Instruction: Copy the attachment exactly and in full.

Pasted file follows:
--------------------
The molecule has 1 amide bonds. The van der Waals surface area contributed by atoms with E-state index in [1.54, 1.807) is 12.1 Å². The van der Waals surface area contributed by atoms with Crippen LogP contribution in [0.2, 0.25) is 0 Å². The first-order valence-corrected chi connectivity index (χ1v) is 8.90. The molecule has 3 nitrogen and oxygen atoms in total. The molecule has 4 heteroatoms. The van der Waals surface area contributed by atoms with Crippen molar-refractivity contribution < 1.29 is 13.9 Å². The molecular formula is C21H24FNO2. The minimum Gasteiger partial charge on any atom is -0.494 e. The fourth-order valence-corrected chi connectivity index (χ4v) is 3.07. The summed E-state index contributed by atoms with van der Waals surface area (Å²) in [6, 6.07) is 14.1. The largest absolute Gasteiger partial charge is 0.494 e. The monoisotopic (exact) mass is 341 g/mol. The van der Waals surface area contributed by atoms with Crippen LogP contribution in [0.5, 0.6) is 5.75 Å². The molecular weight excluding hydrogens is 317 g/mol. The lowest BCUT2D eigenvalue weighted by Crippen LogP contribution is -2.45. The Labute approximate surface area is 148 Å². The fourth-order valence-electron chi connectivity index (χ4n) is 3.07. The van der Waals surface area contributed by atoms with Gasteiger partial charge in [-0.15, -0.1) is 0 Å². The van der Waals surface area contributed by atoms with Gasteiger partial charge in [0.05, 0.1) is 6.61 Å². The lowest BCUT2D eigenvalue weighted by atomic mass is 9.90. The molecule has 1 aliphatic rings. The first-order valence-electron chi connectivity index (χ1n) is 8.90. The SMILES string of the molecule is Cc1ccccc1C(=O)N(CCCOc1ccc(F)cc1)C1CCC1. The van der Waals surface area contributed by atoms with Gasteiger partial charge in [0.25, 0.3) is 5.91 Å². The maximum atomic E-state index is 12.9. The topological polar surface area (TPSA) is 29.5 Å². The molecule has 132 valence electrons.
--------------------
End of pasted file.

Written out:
The molecule has 1 amide bonds. The van der Waals surface area contributed by atoms with E-state index in [1.54, 1.807) is 12.1 Å². The van der Waals surface area contributed by atoms with Crippen LogP contribution in [0.2, 0.25) is 0 Å². The first-order valence-corrected chi connectivity index (χ1v) is 8.90. The molecule has 3 nitrogen and oxygen atoms in total. The molecule has 4 heteroatoms. The van der Waals surface area contributed by atoms with Crippen molar-refractivity contribution < 1.29 is 13.9 Å². The molecular formula is C21H24FNO2. The minimum Gasteiger partial charge on any atom is -0.494 e. The fourth-order valence-corrected chi connectivity index (χ4v) is 3.07. The summed E-state index contributed by atoms with van der Waals surface area (Å²) in [6, 6.07) is 14.1. The largest absolute Gasteiger partial charge is 0.494 e. The monoisotopic (exact) mass is 341 g/mol. The van der Waals surface area contributed by atoms with Crippen LogP contribution in [0.5, 0.6) is 5.75 Å². The molecular weight excluding hydrogens is 317 g/mol. The lowest BCUT2D eigenvalue weighted by Crippen LogP contribution is -2.45. The Labute approximate surface area is 148 Å². The fourth-order valence-electron chi connectivity index (χ4n) is 3.07. The van der Waals surface area contributed by atoms with Gasteiger partial charge in [-0.15, -0.1) is 0 Å². The van der Waals surface area contributed by atoms with Gasteiger partial charge in [0.05, 0.1) is 6.61 Å². The lowest BCUT2D eigenvalue weighted by atomic mass is 9.90. The molecule has 1 aliphatic rings. The first-order valence-electron chi connectivity index (χ1n) is 8.90. The SMILES string of the molecule is Cc1ccccc1C(=O)N(CCCOc1ccc(F)cc1)C1CCC1. The van der Waals surface area contributed by atoms with Gasteiger partial charge in [0.25, 0.3) is 5.91 Å². The maximum atomic E-state index is 12.9. The topological polar surface area (TPSA) is 29.5 Å². The molecule has 132 valence electrons.